Athleticism (6.75/10) 

Rashed has quite solid athleticism. He has a solid first step, which is crucial in being able to deal with slower tackles. Rashed is also quite fast and has a good burst that allows him to move fluidly. NFL teams will find that aspect of his game very enticing. Rashed has developed more strength, but it is obvious that he is not a dominant threat power-wise. That can easily change with an NFL diet and exercise routine.

Power or skill at the Point of Attack (5.5/10) 

Rashed has improved on this category noticeably since 2019, but there are still issues. The Oregon State product uses his length and finesse for a reason: power is not his strong suit. He has developed power and length into his run defense in 2020, but it was not consistent across all of his snaps. This can easily improve with coaching. Again, tight ends should not be able to deal with Rashed, but they can. Ultimately, Rashed has shown flashes of power, but he appears to not yet be able to master its use. This is perfectly fine so long as he is not a top two-round pick. Rashed will need time to develop and grow into the player that he should become.  

Positional Versatility (1.25/10) 

Ouch, again. Rashed has a very poor PFF coverage grade (38.8 in 2020), so mark off being an off-the-ball linebacker. Next, he has only played in a two-point stance, so he fits a 3-4 outside linebacker role. Unfortunately, his coverage skills will limit him to blitzing subpackages. Rashed’s weight also hinders his ability to play anything but a subpackage edge rusher. The bottom line is that there is only one real role he fits, and that has little value in the NFL. 

Competitive Toughness (4.5/5) 

Rashed fights every down regardless of whether the play is to his side or not. His score was docked half of a point due to the aforementioned goal-line shoulder blocking. That may be petty, but it should still be factored in. Rashed seems to be a good energy on the field.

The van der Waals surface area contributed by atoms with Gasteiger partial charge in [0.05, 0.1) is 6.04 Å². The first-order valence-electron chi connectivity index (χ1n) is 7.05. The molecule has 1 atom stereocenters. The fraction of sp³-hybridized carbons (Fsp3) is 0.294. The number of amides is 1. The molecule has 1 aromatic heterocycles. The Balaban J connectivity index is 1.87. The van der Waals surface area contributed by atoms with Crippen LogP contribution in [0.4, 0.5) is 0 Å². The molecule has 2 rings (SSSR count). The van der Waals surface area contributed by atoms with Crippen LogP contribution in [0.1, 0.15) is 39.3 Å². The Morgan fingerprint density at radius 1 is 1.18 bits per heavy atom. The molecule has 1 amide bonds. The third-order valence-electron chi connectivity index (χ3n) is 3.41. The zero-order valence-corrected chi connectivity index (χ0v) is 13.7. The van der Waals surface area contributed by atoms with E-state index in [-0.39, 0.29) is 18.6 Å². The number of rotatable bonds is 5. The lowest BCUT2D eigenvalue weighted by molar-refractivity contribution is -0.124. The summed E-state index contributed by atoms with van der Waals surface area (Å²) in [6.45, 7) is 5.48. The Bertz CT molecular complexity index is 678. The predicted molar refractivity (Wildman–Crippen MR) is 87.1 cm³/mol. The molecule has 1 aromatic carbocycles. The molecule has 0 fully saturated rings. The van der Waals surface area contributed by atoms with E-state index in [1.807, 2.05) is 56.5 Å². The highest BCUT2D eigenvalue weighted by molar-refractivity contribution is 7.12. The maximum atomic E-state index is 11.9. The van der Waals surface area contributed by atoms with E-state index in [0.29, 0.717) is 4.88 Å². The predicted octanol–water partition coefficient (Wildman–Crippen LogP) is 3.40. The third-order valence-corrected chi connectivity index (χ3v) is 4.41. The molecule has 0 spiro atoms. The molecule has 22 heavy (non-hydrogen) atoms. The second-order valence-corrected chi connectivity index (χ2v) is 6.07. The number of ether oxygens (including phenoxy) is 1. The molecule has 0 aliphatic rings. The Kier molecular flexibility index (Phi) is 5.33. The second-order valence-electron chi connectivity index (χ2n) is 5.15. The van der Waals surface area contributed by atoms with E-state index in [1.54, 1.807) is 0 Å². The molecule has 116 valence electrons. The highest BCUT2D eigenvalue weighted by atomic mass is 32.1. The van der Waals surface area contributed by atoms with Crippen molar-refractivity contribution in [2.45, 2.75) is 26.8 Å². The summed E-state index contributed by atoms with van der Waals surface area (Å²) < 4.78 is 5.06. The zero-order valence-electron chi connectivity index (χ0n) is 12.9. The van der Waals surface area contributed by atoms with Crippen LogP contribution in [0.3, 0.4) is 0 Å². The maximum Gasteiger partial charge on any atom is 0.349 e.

Injury (1.5/5)

Another ouch. Rashed is noted as having many injury-plagued seasons in college, not to mention being a redshirt who did not play his true freshman year (he also had only eight snaps in his RS Freshman year). Injuries seem to be a chronic problem for the Oregon State star.

Player Summary 

Rashed is a rollercoaster. He has all of the raw talents that a team could ask for in terms of pass-rushing and run defending. Tackling is certainly a huge concern play-wise (as is IQ). The real issue besides tackling is injuries. These may shove him down draft boards around the league, and it is a shame given how great Rashed can be. It is said that “the best ability is availability,” and many teams will follow that rule. With the right coaching, the right scheme, and the right health, Rashed can certainly bloom into an absolute weapon on the defensive side in the NFL. Only time will tell whether his demons follow him to his professional career.

 Final Grade (48.25/100): Late Third Round 

 Player Comp: Tyus Bowser

Check us out on our socials: 
Twitter: @PTSTNews and @TalkPrimeTime
Facebook Page: Prime Time Sports Talk
Join our Facebook Group: Prime Time Sports Talk 
Instagram: @ptsportstalk

Follow Alex Barbour on Twitter @alexxbarbour

Main Image Credit: Embed from Getty Images


Check us out on our socials:   
Twitter: @PTSTNews and @TalkPrimeTime
Facebook Page: Prime Time Sports Talk
Join our Facebook Group: Prime Time Sports Talk 
Instagram: @primetimesportstalk


Share this:

Leave a Reply

Your email address will not be published. Required fields are marked *

Browse by Category:

Visit for
hard-hitting KC Chiefs coverage.